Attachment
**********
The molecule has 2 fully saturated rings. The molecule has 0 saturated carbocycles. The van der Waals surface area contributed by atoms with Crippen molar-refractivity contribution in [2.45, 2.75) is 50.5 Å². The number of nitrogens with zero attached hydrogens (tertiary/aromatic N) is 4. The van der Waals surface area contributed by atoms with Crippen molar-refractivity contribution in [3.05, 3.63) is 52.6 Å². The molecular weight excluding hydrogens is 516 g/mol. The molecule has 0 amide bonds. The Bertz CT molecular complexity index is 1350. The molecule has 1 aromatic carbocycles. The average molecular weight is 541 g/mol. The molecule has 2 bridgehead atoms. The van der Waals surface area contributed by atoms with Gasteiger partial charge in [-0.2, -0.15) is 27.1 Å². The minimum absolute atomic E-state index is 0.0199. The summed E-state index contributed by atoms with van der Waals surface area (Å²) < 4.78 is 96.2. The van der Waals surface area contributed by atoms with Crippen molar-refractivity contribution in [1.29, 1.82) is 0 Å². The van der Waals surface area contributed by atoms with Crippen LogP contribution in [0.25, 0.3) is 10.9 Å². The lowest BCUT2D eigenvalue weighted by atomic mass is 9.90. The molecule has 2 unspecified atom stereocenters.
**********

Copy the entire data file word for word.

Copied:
The molecule has 2 fully saturated rings. The molecule has 0 saturated carbocycles. The van der Waals surface area contributed by atoms with Crippen molar-refractivity contribution in [2.45, 2.75) is 50.5 Å². The number of nitrogens with zero attached hydrogens (tertiary/aromatic N) is 4. The van der Waals surface area contributed by atoms with Crippen molar-refractivity contribution in [3.05, 3.63) is 52.6 Å². The molecular weight excluding hydrogens is 516 g/mol. The molecule has 0 amide bonds. The Bertz CT molecular complexity index is 1350. The molecule has 1 aromatic carbocycles. The average molecular weight is 541 g/mol. The molecule has 2 bridgehead atoms. The van der Waals surface area contributed by atoms with Gasteiger partial charge in [-0.2, -0.15) is 27.1 Å². The minimum absolute atomic E-state index is 0.0199. The summed E-state index contributed by atoms with van der Waals surface area (Å²) < 4.78 is 96.2. The van der Waals surface area contributed by atoms with Crippen molar-refractivity contribution in [1.29, 1.82) is 0 Å². The van der Waals surface area contributed by atoms with Crippen LogP contribution in [0.25, 0.3) is 10.9 Å². The lowest BCUT2D eigenvalue weighted by atomic mass is 9.90. The molecule has 2 unspecified atom stereocenters.